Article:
Cutting loose an African despot

Pressure is building on Zimbabwe's Robert Mugabe. Now is the time to prepare for a transition.

A decade. That's all it has taken for Africa's fastest growing economy to become the world's fastest shrinking one that's not at war. And for the continent's "breadbasket" to empty, leaving widespread hunger. Zimbabwe can't take much more of this.

Hopefully, it won't have to. Pressure as never before is building on the octogenarian president, Robert Mugabe, to give way after 27 years as strongman leader.

Mr. Mugabe may still be revered by many Africans as the great liberator of the former Rhodesia from white rule, but he has made a mess since then. Inflation clocks in at more than 1,700 percent. The unemployment rate is a staggering 80 percent. Food is scarce, as are fuel and foreign currency. The 12 million people in this country survive through barter, or by leaving.

An estimated 3 million have fled, many to South Africa. One would think this influx would have prompted South African President Thabo Mbeki to exchange his ineffective policy of "quiet diplomacy" with his neighbor for one with more teeth. South Africa is, after all, Zimbabwe's largest trading partner.

Still, fresh diplomacy is afoot after photographs of brutally beaten opposition leaders, taken earlier this month, sparked indignation around the world and where it counts most – with Zimbabwe's neighbors. Not letting up, police raided the main opposition headquarters on Wednesday and made arrests.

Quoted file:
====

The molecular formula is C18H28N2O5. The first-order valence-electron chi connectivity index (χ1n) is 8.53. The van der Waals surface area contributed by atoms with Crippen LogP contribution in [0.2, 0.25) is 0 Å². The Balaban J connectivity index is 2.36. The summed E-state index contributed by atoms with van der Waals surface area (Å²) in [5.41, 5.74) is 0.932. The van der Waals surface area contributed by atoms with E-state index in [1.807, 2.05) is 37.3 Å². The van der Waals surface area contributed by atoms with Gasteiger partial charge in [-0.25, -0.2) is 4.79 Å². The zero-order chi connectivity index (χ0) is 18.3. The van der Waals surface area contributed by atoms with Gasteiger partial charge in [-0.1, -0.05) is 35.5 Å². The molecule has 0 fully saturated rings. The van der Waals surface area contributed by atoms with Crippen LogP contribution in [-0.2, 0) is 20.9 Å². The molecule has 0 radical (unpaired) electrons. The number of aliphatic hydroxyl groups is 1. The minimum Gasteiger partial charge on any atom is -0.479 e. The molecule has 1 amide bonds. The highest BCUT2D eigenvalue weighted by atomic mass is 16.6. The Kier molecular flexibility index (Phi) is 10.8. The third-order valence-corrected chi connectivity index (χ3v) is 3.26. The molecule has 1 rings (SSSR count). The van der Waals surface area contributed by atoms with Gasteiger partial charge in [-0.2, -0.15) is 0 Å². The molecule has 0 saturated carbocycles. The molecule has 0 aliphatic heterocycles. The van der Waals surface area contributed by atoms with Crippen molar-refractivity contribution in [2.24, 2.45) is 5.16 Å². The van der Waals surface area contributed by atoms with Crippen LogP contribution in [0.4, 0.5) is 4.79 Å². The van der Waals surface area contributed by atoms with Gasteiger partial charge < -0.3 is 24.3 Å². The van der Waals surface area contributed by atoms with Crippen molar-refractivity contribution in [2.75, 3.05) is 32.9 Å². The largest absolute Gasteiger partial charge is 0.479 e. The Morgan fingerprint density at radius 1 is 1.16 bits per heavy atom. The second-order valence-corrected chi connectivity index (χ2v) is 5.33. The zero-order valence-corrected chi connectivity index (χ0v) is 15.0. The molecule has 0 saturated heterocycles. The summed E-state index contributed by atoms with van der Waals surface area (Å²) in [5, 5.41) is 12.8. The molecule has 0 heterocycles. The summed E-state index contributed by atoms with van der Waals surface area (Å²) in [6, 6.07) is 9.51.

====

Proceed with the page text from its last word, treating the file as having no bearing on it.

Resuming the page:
Regional leaders, including Mr. Mbeki, are holding a special meeting Wednesday and Thursday of this week, reportedly to urge Mugabe to negotiate with the opposition. That's a significant departure from their past tolerance.

Pressure from Mugabe's peers has a better chance of working than pressure from the West, which he skillfully vilifies as the colonial oppressor. More important still is growing pressure from within Mugabe's regime and his powerful ZANU-PF party for him to step aside. Security forces are divided, and an economy in free fall is leaving him with less money to wield power through patronage.

Meanwhile, there's a "new spirit of resistance" from the people, said US Ambassador to Zimbabwe Christopher Dell in an interview with the Associated Press last week. He added that many of the elements that bring on a coup or revolution are now present in Zimbabwe.

Africa has rid itself of despots through force and negotiation. Armed rebels pushed Zaire's corrupt Mobutu Sese Seko into exile and Tanzanian troops forced Uganda's bloodstained Idi Amin to flee. Charles Taylor's exit from Liberia was arranged by international agreement.

Exactly when and how Zimbabwe will cross over to a post-Mugabe era is impossible to predict. Defiance is the leader's middle name. This isn't the first time his ruling party has been divided. And the shrewd ruler could let up on opponents in advance of 2008 elections, then rig the vote.

But at some point, the Mugabe era will be over. Western diplomats are wisely encouraging a deal between ZANU-PF and the main faction of the opposition, leaving Mugabe sidelined. They should also focus on an aid package that will surely be needed.

Those inside and outside Zimbabwe should make every effort to prepare for a smooth transition.

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